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 From:  Samuel Zeller
6097.1 
Hi there,

I'm trying to do this (see screenshot) but automated for a client.

Basically filling a shape (here a snowflake) with different circles (with a minimum radius) with no intersecting circles and no overlapping on the text.



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 From:  futagoza (STEFAN)
6097.2 In reply to 6097.1 
Hi,

if you have Rhino (trial) you could google for a Circle Packing script, which might do what you are after.

Regards
Stefan
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 From:  Samuel Zeller
6097.3 In reply to 6097.2 
Thanks will try that later !

I hope it's possible to constrain the "pack" of circles inside shapes :)
--
shapenoid.com stojan-voumard.com
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 From:  bemfarmer
6097.4 In reply to 6097.3 
Here is a link to a description of an algorithm which seems promising:
http://cs.stackexchange.com/questions/12925/circle-packing-algorithm-used-by-percolator

To paraphrase:
Areas forbidden to circles would be masked out as black pixels.
For all white pixels, make a list of the distance from the white pixel to the nearest black pixel.
The list then contains the radius of the largest circle that could be placed at that pixel.
Process the list, (somehow), to add size constraints and some pseudo-randomization...
...write a MoI script...
- Brian
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 From:  Marc (TELLIER)
6097.5 
Hi,

Filling a boundary with an object set would be amazing, there could be offset between adjustment.

Have you tried Colliderscribe in illustrator? It quite nice.

Also maybe a Mograph cloner with a collision tag in C4D? I don't know how it would work with spline though...

Marc
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 From:  bemfarmer
6097.6 
According to the thesis here: http://www.geometrie.tuwien.ac.at/hoebinger/mhoebinger_files/circlepackings.pdf

"As the combinatorial structure of a circle packing is equivalent to that of a triangular
mesh and those meshes are one of the most common forms of surface representation, the
idea of utilizing triangular meshes as a structural basis for circle packing approximation
is self-evident."

So how about creating a triangular mesh in MoI, of the snowflake. Leave the letters hollow?

Need a test file.

-Brian
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 From:  bemfarmer
6097.7 In reply to 6097.6 
Here is a quick test file.

EDITED: 9 Aug 2013 by BEMFARMER

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 From:  Michael Gibson
6097.8 In reply to 6097.1 
Hi Desudeus, I don't think it's feasible to create a script for that currently, because there is not any "collision detection" type mechanism for the script to use.

The difficult part of what you are describing is making each placed circle aware of all that content, you want the circles to avoid quite a lot of boundaries there, like not cross the snowflake, not cross a letter, and not cross another circle, that's an awful lot of collision detection needed...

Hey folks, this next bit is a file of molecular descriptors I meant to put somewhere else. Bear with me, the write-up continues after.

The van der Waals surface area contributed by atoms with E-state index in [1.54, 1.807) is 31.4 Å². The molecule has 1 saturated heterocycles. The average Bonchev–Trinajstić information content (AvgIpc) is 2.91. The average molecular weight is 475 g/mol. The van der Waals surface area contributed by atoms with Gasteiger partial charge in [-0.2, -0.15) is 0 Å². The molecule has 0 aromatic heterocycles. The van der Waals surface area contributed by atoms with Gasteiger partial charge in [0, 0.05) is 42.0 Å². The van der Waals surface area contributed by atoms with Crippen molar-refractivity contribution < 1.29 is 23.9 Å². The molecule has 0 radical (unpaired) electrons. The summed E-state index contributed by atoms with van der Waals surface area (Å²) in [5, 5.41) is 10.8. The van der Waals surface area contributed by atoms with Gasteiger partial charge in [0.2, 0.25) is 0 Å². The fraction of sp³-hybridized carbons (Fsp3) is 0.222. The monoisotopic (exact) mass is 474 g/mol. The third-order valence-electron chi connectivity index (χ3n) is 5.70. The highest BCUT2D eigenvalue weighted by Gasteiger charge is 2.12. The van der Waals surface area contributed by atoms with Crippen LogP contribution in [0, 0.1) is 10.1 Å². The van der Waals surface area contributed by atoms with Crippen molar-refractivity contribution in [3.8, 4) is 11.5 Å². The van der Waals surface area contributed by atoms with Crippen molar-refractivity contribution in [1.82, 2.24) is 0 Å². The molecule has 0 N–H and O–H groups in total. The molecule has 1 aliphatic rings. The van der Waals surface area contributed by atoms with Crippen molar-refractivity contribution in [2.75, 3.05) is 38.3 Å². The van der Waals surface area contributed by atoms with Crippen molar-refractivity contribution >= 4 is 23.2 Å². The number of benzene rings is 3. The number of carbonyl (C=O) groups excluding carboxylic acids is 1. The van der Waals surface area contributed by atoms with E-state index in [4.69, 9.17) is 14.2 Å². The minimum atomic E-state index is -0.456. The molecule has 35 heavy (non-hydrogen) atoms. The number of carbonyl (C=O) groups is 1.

I think you'll need to use one of the other solutions from other programs mentioned above.

- Michael
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 From:  OSTexo
6097.9 
Hello,

There are some good options on the Grasshopper+Rhino forums at

http://www.grasshopper3d.com

The addition of Grasshopper to the process may give you some easier ways to set options and control output.
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 From:  Michael Gibson
6097.10 
I guess from a programming point of view it would be better to set up a kind of marker of the "allowed region", like a bitmap with a white background with allowed areas marked in black. (probably by drawing triangles from a file prepared as Brian shows above). That would then simplify the collision detection part since it's easier to look at colored pixels than it is to do numerous curve intersections.

Then with that "allowed area" bitmap prepared the mechanism would go something like this:

Generate a random x,y coordinate within the bitmap for the center of a proposed circle. If the proposed center is not on an allowed area skip this one and try again.

Scan a square of pixels surrounding the center point keeping track of the closest non-allowed pixel that was found.

The circle radius then becomes some fraction (for padding) of that closest non-allowed pixel distance.

The circle is recorded, and then the bitmap is filled with white around the just placed circle so that it is off limits for the next placed ones.


Something along those lines anyway.. Unfortunately those steps need a lot of things like bitmap manipulation that are not set up currently for scripts to access easily. So you're talking about a pretty tremendously complex script that would do things like read a triangle OBJ file and render the triangles into a bitmap all with custom script code...


EDIT: Oops I missed Brian's first reply above, he mentions a similar thing as what I'm describing here.


- Michael

EDITED: 6 Aug 2013 by MICHAEL GIBSON

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 From:  Michael Gibson
6097.11 In reply to 6097.1 
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